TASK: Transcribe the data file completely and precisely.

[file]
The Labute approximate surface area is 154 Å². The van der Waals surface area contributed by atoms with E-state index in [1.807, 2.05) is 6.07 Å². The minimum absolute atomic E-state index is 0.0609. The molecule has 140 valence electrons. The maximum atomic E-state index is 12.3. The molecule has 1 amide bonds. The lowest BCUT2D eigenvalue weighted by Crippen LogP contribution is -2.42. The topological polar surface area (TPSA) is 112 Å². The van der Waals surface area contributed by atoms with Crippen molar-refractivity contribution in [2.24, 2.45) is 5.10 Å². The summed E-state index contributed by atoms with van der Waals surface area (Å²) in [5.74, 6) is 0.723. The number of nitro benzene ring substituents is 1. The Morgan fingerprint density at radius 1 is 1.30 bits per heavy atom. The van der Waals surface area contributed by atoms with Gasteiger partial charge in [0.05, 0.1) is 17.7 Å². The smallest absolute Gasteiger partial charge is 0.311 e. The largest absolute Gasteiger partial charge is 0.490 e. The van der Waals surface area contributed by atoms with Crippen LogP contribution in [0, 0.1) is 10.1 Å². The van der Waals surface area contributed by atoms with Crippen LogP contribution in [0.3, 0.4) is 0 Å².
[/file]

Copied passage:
The Labute approximate surface area is 154 Å². The van der Waals surface area contributed by atoms with E-state index in [1.807, 2.05) is 6.07 Å². The minimum absolute atomic E-state index is 0.0609. The molecule has 140 valence electrons. The maximum atomic E-state index is 12.3. The molecule has 1 amide bonds. The lowest BCUT2D eigenvalue weighted by Crippen LogP contribution is -2.42. The topological polar surface area (TPSA) is 112 Å². The van der Waals surface area contributed by atoms with Crippen molar-refractivity contribution in [2.24, 2.45) is 5.10 Å². The summed E-state index contributed by atoms with van der Waals surface area (Å²) in [5.74, 6) is 0.723. The number of nitro benzene ring substituents is 1. The Morgan fingerprint density at radius 1 is 1.30 bits per heavy atom. The van der Waals surface area contributed by atoms with Gasteiger partial charge in [0.05, 0.1) is 17.7 Å². The smallest absolute Gasteiger partial charge is 0.311 e. The largest absolute Gasteiger partial charge is 0.490 e. The van der Waals surface area contributed by atoms with Crippen LogP contribution in [0, 0.1) is 10.1 Å². The van der Waals surface area contributed by atoms with Crippen LogP contribution in [0.3, 0.4) is 0 Å².